WASHINGTON, KOMPAS.com – Stephanie Robinson, 23, is a young Black cop in America whose loyalty while on patrol has been questioned after the death of George Floyd.
“They’re saying, ‘Are you going to be Black or be a police?’ And I say, ‘I’m Black and a police officer. I’m going to do both and do it the right way,’” Stephanie said.
The police officer at Detroit’s West Side is firm on her commitment to the US police force. But she is also critical of police training and methods.
"If we could have a better relationship with people, and not be going full force every time and treating people like criminals" it would help, she said.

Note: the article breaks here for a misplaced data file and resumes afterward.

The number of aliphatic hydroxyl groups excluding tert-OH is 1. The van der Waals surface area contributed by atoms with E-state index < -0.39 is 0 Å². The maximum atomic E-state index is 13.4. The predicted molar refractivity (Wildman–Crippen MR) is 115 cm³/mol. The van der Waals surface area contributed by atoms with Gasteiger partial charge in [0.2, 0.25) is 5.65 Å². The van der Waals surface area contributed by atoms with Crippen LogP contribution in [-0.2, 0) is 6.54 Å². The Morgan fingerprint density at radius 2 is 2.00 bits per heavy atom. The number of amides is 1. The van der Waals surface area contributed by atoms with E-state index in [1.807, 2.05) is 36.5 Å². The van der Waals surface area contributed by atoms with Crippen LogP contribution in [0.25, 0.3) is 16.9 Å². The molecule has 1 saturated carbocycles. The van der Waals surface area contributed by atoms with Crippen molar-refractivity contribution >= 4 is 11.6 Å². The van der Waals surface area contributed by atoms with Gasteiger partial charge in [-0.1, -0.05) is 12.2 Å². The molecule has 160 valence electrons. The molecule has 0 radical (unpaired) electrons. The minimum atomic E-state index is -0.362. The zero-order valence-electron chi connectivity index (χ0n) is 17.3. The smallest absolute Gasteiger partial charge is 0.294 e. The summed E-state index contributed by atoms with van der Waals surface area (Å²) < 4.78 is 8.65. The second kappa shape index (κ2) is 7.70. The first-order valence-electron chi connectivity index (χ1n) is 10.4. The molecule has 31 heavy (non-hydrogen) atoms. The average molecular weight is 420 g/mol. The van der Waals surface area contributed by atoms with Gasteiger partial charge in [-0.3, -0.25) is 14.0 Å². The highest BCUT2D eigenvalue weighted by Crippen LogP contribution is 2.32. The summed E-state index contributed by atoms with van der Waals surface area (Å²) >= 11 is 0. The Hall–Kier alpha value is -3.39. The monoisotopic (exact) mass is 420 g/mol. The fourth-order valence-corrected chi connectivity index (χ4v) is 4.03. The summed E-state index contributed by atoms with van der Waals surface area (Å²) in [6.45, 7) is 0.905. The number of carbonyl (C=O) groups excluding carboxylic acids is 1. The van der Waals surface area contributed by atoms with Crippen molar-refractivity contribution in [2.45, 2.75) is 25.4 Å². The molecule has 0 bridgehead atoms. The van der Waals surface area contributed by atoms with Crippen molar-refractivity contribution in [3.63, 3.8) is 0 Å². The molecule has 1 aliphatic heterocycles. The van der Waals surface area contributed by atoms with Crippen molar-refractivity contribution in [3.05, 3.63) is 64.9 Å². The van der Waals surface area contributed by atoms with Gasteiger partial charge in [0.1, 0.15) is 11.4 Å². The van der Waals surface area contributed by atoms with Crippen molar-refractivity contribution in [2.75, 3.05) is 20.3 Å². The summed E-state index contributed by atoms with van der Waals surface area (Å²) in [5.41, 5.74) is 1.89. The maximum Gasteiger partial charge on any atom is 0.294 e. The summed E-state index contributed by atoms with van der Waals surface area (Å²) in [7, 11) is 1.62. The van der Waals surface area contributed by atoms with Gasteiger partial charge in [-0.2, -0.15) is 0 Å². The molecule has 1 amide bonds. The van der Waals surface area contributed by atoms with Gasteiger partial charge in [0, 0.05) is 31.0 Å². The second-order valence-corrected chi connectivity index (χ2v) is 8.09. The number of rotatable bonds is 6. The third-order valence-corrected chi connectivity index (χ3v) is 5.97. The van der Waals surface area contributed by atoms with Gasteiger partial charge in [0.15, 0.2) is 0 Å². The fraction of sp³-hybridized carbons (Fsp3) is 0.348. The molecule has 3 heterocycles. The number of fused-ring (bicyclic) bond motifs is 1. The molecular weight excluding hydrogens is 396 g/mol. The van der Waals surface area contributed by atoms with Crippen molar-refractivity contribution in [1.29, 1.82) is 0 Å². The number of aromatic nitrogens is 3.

Growing concern among young officers and cadets about racism and brutality in US law enforcement after Floyd's death is the latest complication for police recruiters already struggling to hire and retain new cops.
Drops in the number of recruits and increases in officers heading for retirement are so dramatic that the Police Education Research Foundation (PERF) dubbed it a "workforce crisis."
Job applications have plummeted in many police departments over the past five years, falling 50 percent in Seattle, for example, and 70 percent in Jefferson County, Colorado, a 2019 study by PERF showed.
About 16 percent of the US police force hits retirement age in the next five years, the study found.
As local governments curb police powers, and Congress pushes reform bills, some of the police workforces of the future is also beginning to question how policing is done and their role in it.